Crisp, hoppy, dry … Beer taste explained
You don’t have to be a hop connoisseur or a competition judge to benefit from a little understanding about what makes beer taste the way it does. Learning to recognise the subtle differences between beers will help you to choose better beer, and that can only be a good thing. We thought we’d cover the basics of beer taste, so you know what to look for.
First, let’s have a recap on how beer is made. Brewing companies and craft beer brewers tweak the ingredients and the techniques, but in essence, here’s the brewing process:
1. Malting. Grain is allowed to germinate (sprout) by being soaked in water for several days. When starches in the seeds start being converted into sugars, the process is stopped by drying with hot air.
2. Mashing. Dry grain is mixed with the malt and hot water, resulting in a substance that resembles thick soup. The starches complete their transformation into sugars.
3. Lautering. The liquid and the solid parts of the mash are separated, giving a cloudy liquid called wort. Some brewers start adding dried hops at this stage, depending on the flavour profile sought.
4. Boiling. Now, the wort is boiled to stop the process of sugar creation. This is when the bulk of the hops are added, starting with bittering hops and ending with the aroma hops.
5. Fermenting. Brewer’s yeast is added to the wort and wet hops, and the yeast converts the sugars from the mashing into alcohol.
6. Conditioning. The beer is left to stand, the yeast activity slows down and stops, and the yeast and any remaining grain fibres sink to the bottom of the vessel.
Have a look here for a much more in-depth account of the process.
Tastes to look out for
When you hear people talking about beer, there are a number of fallback terms that are used. They encompass the whole experience of beer drinking, and help you to decide what you like and what you don’t like. Here are the most common terms.
Now you know what are hops in beer, you can see what an integral part they play. The grain is there to supply the sugar for the yeast, but it’s the hop cones (usually humulus lupulus) that bring the flavour. All around the world, countries have their own favourite hops – and there are some very exciting New World hops emerging. Much of the flavour stems from the lupulin glands in the cone, and it’s where the aroma and flavour, as well as essential oils, originate.
So given all this variety, how can there be a single “hoppy” meaning? Well, hoppiness is essentially the blend of aroma, bitterness and flavour brought by the hops themselves. Considering the other flavours going on, it’s not always a given that the hops will come to the fore in a beer. Brewers can fine tune the bittering and aroma hops to influence the hoppy flavour.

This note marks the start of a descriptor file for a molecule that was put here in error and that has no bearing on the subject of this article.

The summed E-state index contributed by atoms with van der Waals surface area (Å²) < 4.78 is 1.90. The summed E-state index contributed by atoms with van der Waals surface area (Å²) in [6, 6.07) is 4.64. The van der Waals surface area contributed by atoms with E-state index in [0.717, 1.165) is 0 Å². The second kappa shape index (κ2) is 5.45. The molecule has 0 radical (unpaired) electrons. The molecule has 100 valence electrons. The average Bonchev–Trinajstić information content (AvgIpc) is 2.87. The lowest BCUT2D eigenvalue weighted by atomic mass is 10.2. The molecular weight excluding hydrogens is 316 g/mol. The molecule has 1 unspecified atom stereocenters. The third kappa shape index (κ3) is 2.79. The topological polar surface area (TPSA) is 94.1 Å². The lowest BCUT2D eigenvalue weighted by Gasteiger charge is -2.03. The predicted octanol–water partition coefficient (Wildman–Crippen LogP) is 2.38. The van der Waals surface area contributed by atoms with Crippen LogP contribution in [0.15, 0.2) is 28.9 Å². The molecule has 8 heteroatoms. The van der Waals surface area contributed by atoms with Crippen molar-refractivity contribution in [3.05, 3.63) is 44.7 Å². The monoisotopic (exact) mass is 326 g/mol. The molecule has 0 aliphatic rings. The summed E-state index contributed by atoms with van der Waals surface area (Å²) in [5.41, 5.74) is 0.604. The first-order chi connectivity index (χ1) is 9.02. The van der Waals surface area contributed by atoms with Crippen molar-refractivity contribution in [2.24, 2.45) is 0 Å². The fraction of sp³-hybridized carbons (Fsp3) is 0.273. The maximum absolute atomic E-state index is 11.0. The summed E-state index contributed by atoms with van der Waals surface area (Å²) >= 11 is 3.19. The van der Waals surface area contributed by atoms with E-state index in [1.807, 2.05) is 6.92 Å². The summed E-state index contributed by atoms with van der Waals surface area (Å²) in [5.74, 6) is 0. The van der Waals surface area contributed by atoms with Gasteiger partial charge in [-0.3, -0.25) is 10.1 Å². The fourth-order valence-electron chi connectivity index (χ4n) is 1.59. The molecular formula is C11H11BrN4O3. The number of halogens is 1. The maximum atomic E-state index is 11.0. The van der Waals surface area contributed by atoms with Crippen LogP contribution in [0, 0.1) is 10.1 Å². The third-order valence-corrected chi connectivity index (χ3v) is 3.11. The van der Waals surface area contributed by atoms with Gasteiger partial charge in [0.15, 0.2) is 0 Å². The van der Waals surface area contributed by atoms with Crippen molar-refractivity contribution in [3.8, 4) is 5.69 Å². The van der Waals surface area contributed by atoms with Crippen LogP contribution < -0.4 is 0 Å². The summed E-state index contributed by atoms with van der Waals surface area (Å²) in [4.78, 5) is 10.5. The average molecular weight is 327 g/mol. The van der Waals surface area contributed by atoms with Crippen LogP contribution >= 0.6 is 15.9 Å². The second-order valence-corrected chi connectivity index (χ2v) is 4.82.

Balancing the sweetness with the bitterness is a big part of what gives beer its overall flavour, and is a result of the malt (sweet) and hop (bitter) blend.
Body is the thickness, or viscosity, of a beer. Beers can range from very light and watery to a thick, creamy consistency, and although that’s not a flavour as such, it affects the
mouthfeel and how long the beer rests on the tastebuds.
This is the flavour that’s left after the beer is swallowed, and can be different to the main taste of the beer. Aftertaste happens in the mouth and the nose, and can linger for several seconds after tasting.
Bitterness can be measured using the International Bitterness Units scale, so it’s one of the least subjective of the flavours. In general, it refers to the amount of oxidized alpha acids and polyphenols present in the brew.
Beer will taste of whatever is in it, so the range of flavour possibilities is limitless. However, there are some specific definitions that beer drinkers use:
Aggressive: bold and strong – will overwhelm all other tastes.
Complex: lots of different flavours going on.
Crisp: effervescence, from the bubbles, but also dryness.
Diacetyl: buttery, smooth.
Estery: fruit-like, used interchangeably with fruity.
Floral: aromatic, reminiscent of flowers – can be subtle or strong, and is felt by the nose rather than the mouth.
Fruity: a subtle fruity sweetness, either occurring naturally or through addition of fruit
Malty: richness and sweetness derived from the malt grain.
Roasty: roasted feel – think coffee, toast or roasted chestnuts.
Robust: rich, but not aggressive.
Simple: just one main flavour, nothing fussy.
Just enjoy it!
The important thing to remember is simply to enjoy your beer. Try as many as you can, picturing the taste, feel and aftertaste as it goes down. You’ll soon start detecting the
complexity in great craft beers, and recognise the shortcomings of many of the better known names. Ultimately, it’s all about what you like, but knowing the process and the things to look for will help you to make better buying decisions in the future.